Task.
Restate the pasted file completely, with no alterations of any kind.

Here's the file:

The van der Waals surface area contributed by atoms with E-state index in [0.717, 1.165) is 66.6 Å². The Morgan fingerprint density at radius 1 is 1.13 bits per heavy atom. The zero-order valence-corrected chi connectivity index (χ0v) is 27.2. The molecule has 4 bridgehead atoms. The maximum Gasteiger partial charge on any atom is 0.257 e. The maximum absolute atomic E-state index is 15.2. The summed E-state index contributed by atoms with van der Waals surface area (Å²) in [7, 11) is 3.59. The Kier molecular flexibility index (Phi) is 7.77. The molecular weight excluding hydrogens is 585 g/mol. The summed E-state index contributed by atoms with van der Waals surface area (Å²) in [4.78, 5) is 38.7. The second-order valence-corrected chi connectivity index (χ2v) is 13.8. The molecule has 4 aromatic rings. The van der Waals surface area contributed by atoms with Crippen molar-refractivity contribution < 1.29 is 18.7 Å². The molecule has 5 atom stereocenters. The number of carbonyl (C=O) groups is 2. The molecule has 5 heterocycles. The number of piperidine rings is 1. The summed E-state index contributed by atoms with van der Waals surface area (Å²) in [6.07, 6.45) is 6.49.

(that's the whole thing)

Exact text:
The van der Waals surface area contributed by atoms with E-state index in [0.717, 1.165) is 66.6 Å². The Morgan fingerprint density at radius 1 is 1.13 bits per heavy atom. The zero-order valence-corrected chi connectivity index (χ0v) is 27.2. The molecule has 4 bridgehead atoms. The maximum Gasteiger partial charge on any atom is 0.257 e. The maximum absolute atomic E-state index is 15.2. The summed E-state index contributed by atoms with van der Waals surface area (Å²) in [7, 11) is 3.59. The Kier molecular flexibility index (Phi) is 7.77. The molecular weight excluding hydrogens is 585 g/mol. The summed E-state index contributed by atoms with van der Waals surface area (Å²) in [4.78, 5) is 38.7. The second-order valence-corrected chi connectivity index (χ2v) is 13.8. The molecule has 4 aromatic rings. The van der Waals surface area contributed by atoms with Crippen molar-refractivity contribution < 1.29 is 18.7 Å². The molecule has 5 atom stereocenters. The number of carbonyl (C=O) groups is 2. The molecule has 5 heterocycles. The number of piperidine rings is 1. The summed E-state index contributed by atoms with van der Waals surface area (Å²) in [6.07, 6.45) is 6.49.